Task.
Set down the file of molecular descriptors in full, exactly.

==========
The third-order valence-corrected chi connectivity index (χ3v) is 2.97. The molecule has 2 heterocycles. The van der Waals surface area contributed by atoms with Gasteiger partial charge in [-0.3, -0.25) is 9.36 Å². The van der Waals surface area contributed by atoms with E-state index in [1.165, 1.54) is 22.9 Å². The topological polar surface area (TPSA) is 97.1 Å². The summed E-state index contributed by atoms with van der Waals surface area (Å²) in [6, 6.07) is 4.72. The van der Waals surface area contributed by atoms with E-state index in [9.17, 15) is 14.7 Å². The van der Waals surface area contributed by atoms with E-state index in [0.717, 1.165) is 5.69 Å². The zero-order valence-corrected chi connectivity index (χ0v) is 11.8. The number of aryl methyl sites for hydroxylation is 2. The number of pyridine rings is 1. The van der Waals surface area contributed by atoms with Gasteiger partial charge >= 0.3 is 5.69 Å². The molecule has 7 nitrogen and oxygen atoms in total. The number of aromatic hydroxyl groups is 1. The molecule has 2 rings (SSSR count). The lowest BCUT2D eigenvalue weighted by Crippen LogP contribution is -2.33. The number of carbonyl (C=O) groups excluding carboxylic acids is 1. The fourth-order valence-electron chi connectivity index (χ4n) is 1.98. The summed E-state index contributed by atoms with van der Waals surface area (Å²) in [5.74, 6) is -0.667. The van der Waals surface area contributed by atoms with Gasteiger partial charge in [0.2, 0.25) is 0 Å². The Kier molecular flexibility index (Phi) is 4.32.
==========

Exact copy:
The third-order valence-corrected chi connectivity index (χ3v) is 2.97. The molecule has 2 heterocycles. The van der Waals surface area contributed by atoms with Gasteiger partial charge in [-0.3, -0.25) is 9.36 Å². The van der Waals surface area contributed by atoms with E-state index in [1.165, 1.54) is 22.9 Å². The topological polar surface area (TPSA) is 97.1 Å². The summed E-state index contributed by atoms with van der Waals surface area (Å²) in [6, 6.07) is 4.72. The van der Waals surface area contributed by atoms with E-state index in [9.17, 15) is 14.7 Å². The van der Waals surface area contributed by atoms with E-state index in [0.717, 1.165) is 5.69 Å². The zero-order valence-corrected chi connectivity index (χ0v) is 11.8. The number of aryl methyl sites for hydroxylation is 2. The number of pyridine rings is 1. The van der Waals surface area contributed by atoms with Gasteiger partial charge >= 0.3 is 5.69 Å². The molecule has 7 nitrogen and oxygen atoms in total. The number of aromatic hydroxyl groups is 1. The molecule has 2 rings (SSSR count). The lowest BCUT2D eigenvalue weighted by Crippen LogP contribution is -2.33. The number of carbonyl (C=O) groups excluding carboxylic acids is 1. The fourth-order valence-electron chi connectivity index (χ4n) is 1.98. The summed E-state index contributed by atoms with van der Waals surface area (Å²) in [5.74, 6) is -0.667. The van der Waals surface area contributed by atoms with Gasteiger partial charge in [0.2, 0.25) is 0 Å². The Kier molecular flexibility index (Phi) is 4.32.